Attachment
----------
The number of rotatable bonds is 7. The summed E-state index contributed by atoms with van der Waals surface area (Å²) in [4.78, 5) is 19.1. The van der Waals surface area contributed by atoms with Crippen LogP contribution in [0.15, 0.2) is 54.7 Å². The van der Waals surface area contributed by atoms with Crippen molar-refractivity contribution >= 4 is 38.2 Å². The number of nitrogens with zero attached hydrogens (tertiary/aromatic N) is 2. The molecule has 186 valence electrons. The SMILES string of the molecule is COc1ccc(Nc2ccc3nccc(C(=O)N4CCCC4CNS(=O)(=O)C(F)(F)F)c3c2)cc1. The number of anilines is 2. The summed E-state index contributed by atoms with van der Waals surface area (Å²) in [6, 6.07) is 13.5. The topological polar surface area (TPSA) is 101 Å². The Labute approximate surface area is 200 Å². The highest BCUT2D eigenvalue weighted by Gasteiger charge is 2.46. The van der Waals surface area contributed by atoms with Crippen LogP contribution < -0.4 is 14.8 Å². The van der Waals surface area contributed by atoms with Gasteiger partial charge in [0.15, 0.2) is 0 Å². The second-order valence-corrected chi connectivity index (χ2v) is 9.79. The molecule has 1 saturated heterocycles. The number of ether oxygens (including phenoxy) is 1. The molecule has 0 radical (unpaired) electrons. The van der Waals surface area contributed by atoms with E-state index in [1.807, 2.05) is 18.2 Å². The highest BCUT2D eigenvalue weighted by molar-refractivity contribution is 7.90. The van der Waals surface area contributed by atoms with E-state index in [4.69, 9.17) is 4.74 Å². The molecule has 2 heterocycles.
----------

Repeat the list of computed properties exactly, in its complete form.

The number of rotatable bonds is 7. The summed E-state index contributed by atoms with van der Waals surface area (Å²) in [4.78, 5) is 19.1. The van der Waals surface area contributed by atoms with Crippen LogP contribution in [0.15, 0.2) is 54.7 Å². The van der Waals surface area contributed by atoms with Crippen molar-refractivity contribution >= 4 is 38.2 Å². The number of nitrogens with zero attached hydrogens (tertiary/aromatic N) is 2. The molecule has 186 valence electrons. The SMILES string of the molecule is COc1ccc(Nc2ccc3nccc(C(=O)N4CCCC4CNS(=O)(=O)C(F)(F)F)c3c2)cc1. The number of anilines is 2. The summed E-state index contributed by atoms with van der Waals surface area (Å²) in [6, 6.07) is 13.5. The topological polar surface area (TPSA) is 101 Å². The Labute approximate surface area is 200 Å². The highest BCUT2D eigenvalue weighted by Gasteiger charge is 2.46. The van der Waals surface area contributed by atoms with Crippen LogP contribution < -0.4 is 14.8 Å². The van der Waals surface area contributed by atoms with Gasteiger partial charge in [0.15, 0.2) is 0 Å². The second-order valence-corrected chi connectivity index (χ2v) is 9.79. The molecule has 1 saturated heterocycles. The number of ether oxygens (including phenoxy) is 1. The molecule has 0 radical (unpaired) electrons. The van der Waals surface area contributed by atoms with E-state index in [1.807, 2.05) is 18.2 Å². The highest BCUT2D eigenvalue weighted by molar-refractivity contribution is 7.90. The van der Waals surface area contributed by atoms with E-state index in [4.69, 9.17) is 4.74 Å². The molecule has 2 heterocycles.